[Image: Alexander Raths/iStockphotos]

3D printing is a field ripe for research and exploration. Studies have been done on all things related to the technology, from 3D printed food to bioprinting and everything in between. There is an overwhelming number of studies out there, but where are they all coming from? A new study entitled “3D printing new direction and collaboration in scientific research. A scientometric study using Web of Science, Clarivate Analytics database” is a study of studies, looking at where 3D printing studies are largely coming from, and who is conducting them.

The researchers used scientometrics, or the study of measuring and analyzing science, technology and innovation.

“Defined as developing ‘the quantitative methods of the research on the development of science as an informational process’, scientometrics include practices of measuring research quality and impact, understanding the process of scientific citations, mapping scientific fields and the use of indicators in research policy and management contexts,” the researchers explain. “As scientometrics can study many aspects of the dynamics of science and technology, the researches introduced tools and applications for science mapping and visualization of bibliometric networks, concepts, current state of the field and future research direction.”

They collected their data from the Web of Science database, looking at a period of 35 years, which is about how long 3D printing has been around. 11,529 bibliographic records were obtained and analyzed using VOS Viewer, a software tool for constructing and visualizing bibliographic networks.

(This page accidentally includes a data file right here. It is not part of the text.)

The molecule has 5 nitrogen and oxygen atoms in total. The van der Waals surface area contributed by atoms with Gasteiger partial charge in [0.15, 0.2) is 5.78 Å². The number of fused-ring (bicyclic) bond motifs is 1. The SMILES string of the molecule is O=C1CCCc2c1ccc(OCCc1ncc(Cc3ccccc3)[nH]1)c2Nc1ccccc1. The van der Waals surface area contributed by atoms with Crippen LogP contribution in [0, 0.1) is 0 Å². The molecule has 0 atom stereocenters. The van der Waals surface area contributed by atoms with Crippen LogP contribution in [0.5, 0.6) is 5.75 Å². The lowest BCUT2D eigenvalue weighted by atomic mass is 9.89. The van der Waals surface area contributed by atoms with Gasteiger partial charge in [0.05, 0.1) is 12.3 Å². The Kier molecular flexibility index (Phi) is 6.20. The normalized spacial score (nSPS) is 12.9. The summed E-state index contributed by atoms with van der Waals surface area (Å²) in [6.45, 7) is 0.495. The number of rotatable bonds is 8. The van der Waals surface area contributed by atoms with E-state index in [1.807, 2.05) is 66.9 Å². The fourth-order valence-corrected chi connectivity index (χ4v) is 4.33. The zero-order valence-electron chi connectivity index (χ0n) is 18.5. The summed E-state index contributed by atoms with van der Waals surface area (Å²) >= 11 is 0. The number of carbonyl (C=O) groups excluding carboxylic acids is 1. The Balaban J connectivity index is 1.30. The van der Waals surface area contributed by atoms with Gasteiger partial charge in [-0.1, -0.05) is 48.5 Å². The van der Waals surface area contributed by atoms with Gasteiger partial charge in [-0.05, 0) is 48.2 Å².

“These networks may for instance include journals, researchers, or individual publications, and they can be constructed based on citation, bibliographic coupling, co-citation, or co-authorship relations,” the researchers add. “VOS Viewer also offers text mining functionality that can be used to construct and visualize co-occurrence networks of important terms extracted from a body of scientific literature.”

Perhaps unsurprisingly, the number of studies being conducted on 3D printing has increased progressively each year. The highest number of publications was in 2017, followed by 2016, 2015, and 2014 respectively. The lowest number of publications was one, from 1983, and consisted of the very first study on 3D printing: a paper entitled “3D – Profile Detection of Etched Patterns Using a Laser Scanner (3D – Scan Detection) for
Automatic Inspection of Printed-Circuit Boards.” If you’ve ever tried wading through the mass of studies surrounding 3D printing and wondered where it all began, there you have it.

Not only is the number of studies growing each year, it’s growing significantly. The number of studies doubled -and then some – for the first time in 2014, to 1,083 from 2013’s 483. Two years later, the number doubled once again, going from 1,860 in 2015 to 3,016 in 2016.

The United States was shown to be the world leader in the publication of 3D printing studies. However, the academic institution with the highest scientific impact is Nanyang Technological University in Singapore. The most productive author in the field so far is C.K. Chua. The highest scientific impact came from a 2010 paper entitled “Additive Manufacturing Technologies: Rapid Prototyping to Direct Digital Manufacturing.”

The major source of publication in 3D printing comes from conference proceedings papers. You can see the conference proceedings with the highest scientific impact below:

In terms of bioprinting papers, the United States was the leader again, followed by China and Germany.

“It is proven that academic productivity is a function of multidimensional combination of the academic researcher’s work: the scientific work, education and external relationships,” the researchers conclude. “Science mapping is a spatial representation of how disciplines, fields, specialties, documents and authors are related to each other. By using scientometrics, researchers can identify new and relevant challenges in their field of research.”

Authors of the paper include Raluca Marinescu and Anişor Nedelcu.

Discuss this and other 3D printing topics at 3DPrintBoard.com or share your thoughts below.

 

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